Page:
Since she began DJing and producing in 1999, Maayan has racked up an impressive discography. As Miss Fitz, she has released EPs on Raum…musik, Freak n’ Chic, Contexterrior and Circus Company; she also travels in disguise as Laverne Radix, with singles for Oslo’s Love Letters from Oslo and for Raum. March 2009 also marks the release of Maayan’s debut release under her own name: “Night Long” (on Japanese label PowerShovel), an intimate album woven together out of recordings of Cuba’s best contemporary instrumentalists that later on that year was followed by an EP on the ever changing Perlon.
The diversity of Mayaan’s sound is no doubt a result of an unusually global upbringing. Born in Tel Aviv, she lived in the Mediterranean city for most of her life, studying multimedia and, following a six-month stay in New York, beginning to DJ bars and small parties. Tel Aviv isn’t a big place, though, and so when Maayan came to feel that she had hit a wall in her home town, she packed her bags and set off to travel the world. Argentina was her ultimate destination. But after a six-month stint in Amsterdam, she found her way to Berlin, which turned out to be exactly she was looking for. Inspiration was everywhere, from the avant-garde Club Transmediale festival to Jamie Lidell’s experiments in live sampling to, of course, the city’s legendary underground party scene. She soaked up everything, building up her studio and experimenting with different sounds and processes, gradually inching towards the dance floor. Seven years later, she remains in Berlin, making music and molding the contours of the city’s clubs to fit her own inimitable vision.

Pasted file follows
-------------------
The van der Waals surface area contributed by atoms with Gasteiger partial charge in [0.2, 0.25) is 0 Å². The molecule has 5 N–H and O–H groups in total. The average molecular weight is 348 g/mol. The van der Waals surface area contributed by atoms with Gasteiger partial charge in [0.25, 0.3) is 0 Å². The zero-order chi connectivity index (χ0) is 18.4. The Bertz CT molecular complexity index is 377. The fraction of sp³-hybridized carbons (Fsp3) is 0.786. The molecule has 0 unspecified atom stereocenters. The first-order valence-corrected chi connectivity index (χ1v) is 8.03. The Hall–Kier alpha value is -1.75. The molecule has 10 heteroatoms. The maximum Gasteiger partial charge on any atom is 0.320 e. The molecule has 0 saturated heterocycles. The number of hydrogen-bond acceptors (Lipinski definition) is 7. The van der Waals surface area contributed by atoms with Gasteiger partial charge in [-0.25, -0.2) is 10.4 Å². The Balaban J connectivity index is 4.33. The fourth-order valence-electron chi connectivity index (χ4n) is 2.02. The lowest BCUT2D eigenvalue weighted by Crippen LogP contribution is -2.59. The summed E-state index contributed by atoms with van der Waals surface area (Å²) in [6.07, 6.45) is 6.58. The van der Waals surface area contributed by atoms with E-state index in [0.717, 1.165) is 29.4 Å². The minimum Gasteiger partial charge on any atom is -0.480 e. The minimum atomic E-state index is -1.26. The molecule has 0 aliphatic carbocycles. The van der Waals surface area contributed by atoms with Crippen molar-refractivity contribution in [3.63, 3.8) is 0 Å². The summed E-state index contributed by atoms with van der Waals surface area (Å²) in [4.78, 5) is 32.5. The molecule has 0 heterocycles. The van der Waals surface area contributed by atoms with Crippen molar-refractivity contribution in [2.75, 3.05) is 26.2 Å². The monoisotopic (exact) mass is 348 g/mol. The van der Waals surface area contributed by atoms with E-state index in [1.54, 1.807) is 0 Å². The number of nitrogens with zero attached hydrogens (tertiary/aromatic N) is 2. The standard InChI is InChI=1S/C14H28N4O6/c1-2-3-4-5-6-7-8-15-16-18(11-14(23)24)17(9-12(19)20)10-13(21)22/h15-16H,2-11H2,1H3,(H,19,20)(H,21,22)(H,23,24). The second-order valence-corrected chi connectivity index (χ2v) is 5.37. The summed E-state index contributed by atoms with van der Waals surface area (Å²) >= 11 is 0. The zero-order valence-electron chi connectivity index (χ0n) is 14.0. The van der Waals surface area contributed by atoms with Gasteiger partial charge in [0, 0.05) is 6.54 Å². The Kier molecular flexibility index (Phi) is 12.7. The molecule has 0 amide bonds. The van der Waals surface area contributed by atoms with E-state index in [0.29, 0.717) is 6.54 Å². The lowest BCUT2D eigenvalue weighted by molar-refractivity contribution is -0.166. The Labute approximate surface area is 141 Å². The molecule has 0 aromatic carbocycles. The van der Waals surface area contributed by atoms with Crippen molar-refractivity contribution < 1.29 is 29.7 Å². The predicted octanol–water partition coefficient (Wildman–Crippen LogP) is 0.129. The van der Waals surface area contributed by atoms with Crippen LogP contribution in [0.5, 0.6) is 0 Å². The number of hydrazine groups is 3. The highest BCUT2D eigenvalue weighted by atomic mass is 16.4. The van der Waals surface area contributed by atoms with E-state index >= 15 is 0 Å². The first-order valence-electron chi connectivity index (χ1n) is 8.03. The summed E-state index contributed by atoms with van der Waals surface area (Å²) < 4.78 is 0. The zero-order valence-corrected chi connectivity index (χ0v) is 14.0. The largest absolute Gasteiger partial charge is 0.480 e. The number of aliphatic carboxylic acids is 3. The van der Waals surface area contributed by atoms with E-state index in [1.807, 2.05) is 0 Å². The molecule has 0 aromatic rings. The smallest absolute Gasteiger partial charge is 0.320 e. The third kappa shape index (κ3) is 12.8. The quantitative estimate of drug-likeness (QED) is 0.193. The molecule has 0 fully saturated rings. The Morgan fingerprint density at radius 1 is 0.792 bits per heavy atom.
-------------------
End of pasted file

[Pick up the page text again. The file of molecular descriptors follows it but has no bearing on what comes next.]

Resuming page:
Maayan shapes sound to fit her own singular sensibilities—a strategy that has resulted in a significant and growing body of recorded work and a reputation as a talented, versatile DJ who unerringly takes listeners to special, unexpected places. It’s impossible to reduce Maayan’s productions and DJ sets to a single sound, but certain qualities prevail: a loping, swinging, hips-and-ass-friendly sense of the groove; a bubbling sense of funk; a keen sense of timbre and tone color, with a wooly low end and crystalline highs. It’s also possible to discern a certain sense of humor, as well—nothing over the top, simply the occasional wink or sly grin as a riff steps out and takes its star turn. Like the best musicians, Maayan’s work is all about communication. No wonder she understand the dance floor so well.